In our ordinary conversation, vocation and occupation can be the same thing, but in the history of language and in the Bible’s expression of what we're doing, they actually have very special distinctions. Our occupation is what occupies us, and that's good and that's important, but vocation actually comes from a word that means calling.
And we have a vocation as well, which means we recognize that in our occupation we are fulfilling God's calling upon our lives. And for that reason, our vocation—fulfilling God's purpose, answering his call—is seeing ourselves as magnifying and multiplying the glory of God in what we do.
So when we resist temptation, when we do a job well, when we are reflecting God in practices as well as in integrity, what we're doing is we're actually fulfilling a calling of expressing God's name, purposes, and his mission in the world.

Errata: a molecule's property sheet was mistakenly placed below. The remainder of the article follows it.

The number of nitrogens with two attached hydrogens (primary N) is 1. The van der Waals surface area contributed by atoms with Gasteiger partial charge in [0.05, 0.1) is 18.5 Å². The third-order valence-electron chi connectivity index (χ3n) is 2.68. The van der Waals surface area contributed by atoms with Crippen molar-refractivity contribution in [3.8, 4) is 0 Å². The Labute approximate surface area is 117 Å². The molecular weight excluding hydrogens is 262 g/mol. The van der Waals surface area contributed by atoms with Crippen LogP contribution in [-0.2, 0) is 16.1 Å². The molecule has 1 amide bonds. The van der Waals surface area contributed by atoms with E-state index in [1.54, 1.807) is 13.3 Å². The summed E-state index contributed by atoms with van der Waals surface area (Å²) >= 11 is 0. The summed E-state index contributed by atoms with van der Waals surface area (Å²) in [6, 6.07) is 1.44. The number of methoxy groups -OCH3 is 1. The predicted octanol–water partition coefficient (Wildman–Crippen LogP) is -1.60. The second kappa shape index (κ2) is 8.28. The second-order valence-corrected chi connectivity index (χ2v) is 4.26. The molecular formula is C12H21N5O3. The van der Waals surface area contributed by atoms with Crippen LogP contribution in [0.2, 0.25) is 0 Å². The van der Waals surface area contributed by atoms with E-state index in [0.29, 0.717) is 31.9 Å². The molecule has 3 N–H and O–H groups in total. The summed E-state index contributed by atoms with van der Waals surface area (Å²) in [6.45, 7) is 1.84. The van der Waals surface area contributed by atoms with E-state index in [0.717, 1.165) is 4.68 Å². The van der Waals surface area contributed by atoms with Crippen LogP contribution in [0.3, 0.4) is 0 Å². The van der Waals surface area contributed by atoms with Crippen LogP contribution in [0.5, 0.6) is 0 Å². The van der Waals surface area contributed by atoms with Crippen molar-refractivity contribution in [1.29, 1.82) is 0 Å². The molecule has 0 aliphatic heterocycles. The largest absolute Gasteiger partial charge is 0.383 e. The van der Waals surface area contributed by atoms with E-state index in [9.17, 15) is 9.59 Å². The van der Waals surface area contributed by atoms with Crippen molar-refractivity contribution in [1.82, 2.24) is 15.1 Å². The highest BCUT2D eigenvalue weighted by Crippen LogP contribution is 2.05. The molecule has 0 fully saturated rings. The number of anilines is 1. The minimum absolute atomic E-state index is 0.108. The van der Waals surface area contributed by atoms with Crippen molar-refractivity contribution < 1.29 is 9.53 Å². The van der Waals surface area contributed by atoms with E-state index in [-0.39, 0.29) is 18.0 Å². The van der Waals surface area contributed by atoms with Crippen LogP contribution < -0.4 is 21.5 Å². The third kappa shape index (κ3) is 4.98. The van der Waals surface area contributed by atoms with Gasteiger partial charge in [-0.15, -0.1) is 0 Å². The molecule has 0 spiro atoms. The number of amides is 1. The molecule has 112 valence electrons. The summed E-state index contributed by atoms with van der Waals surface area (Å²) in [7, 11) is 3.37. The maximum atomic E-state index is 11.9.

Occupation as Christians
I have a friend who's a marathon runner and he was on a particularly difficult race—or knew that he would be. And so knowing how the end goes—an uphill climb at the end—he put on his jersey, not his own name, but the name Christian, because he knew that as he approached the finish line and he was wearing out, people would say, Go get 'em Christian! You can do it, Christian! Take the hill, Christian!
We recognize that in our occupation we are fulfilling God's calling upon our lives.
And there's a sense in which we are Christian in our occupation, where we are fulfilling the calling of being Christian, of being named by what we do, and therefore naming Christ in how we do it. We are fulfilling our calling, which means, in another sense, we are fulfilling our profession.
We have a profession like doctor, lawyer, or construction worker. That's my profession, but I'm also professing Christ by saying who he is, reflecting his character and care in how I fulfill my vocation, my calling in doing my occupation or what occupies me.
Bryan Chapell is the author of Grace at Work: Redeeming the Grind and the Glory of Your Job.
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